• If you become a Director between 1 November 2021 and 4 April 2022, you must apply for Director ID within 28 days of your appointment.
  • If you become a Director from 5 April 2022, you must apply for your Director ID prior to your appointment or registration of a company.

Failure to apply for Director ID by the required date may result in criminal or civil penalties of 5000 penalty units, which equates to up to $1.11 million. From the date you receive your Director ID, it will be attached to you permanently, even if you cease to be a Director, move interstate/overseas or change your name.

How do you apply for Director ID through the ABRS?

You must apply for Director ID yourself as you must verify your own identity. However, a staff member at Etheringtons Solicitors can assist you to understand the new Director ID requirements and provide support throughout your application. To apply, you must:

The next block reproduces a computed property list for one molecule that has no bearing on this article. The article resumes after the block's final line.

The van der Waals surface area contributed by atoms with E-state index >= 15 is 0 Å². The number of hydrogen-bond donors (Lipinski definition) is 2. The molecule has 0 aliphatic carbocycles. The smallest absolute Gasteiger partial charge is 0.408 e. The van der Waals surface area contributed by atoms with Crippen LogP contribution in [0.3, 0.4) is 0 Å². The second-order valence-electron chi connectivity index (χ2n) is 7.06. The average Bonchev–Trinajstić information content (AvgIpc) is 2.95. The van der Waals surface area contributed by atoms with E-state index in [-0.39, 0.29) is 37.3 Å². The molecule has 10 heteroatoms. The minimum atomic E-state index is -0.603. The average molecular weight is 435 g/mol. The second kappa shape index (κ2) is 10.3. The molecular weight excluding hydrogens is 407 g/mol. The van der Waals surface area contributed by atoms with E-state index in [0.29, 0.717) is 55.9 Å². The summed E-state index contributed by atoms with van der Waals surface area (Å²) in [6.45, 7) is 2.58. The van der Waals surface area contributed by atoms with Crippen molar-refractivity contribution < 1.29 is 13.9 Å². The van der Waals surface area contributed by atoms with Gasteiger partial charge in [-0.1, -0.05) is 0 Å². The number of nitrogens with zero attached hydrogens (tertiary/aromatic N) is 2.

1. Set up your MyGov ID login, ensuring you achieve standard or strong identity strength, and download the relevant phone application.
    • If you are unable to do this, you can complete your application for Director ID through a slower phone application or paper form which will be available in November 2021 but you must still complete step 2.
  2. Prepare your documentation as evidence of your personal identification. This documentation must be verifiable by the ATO and will include the following:
    • Tax file number (TFN),
    • Residential address as held by the ATO, and
    • Any two of the following personal information documents: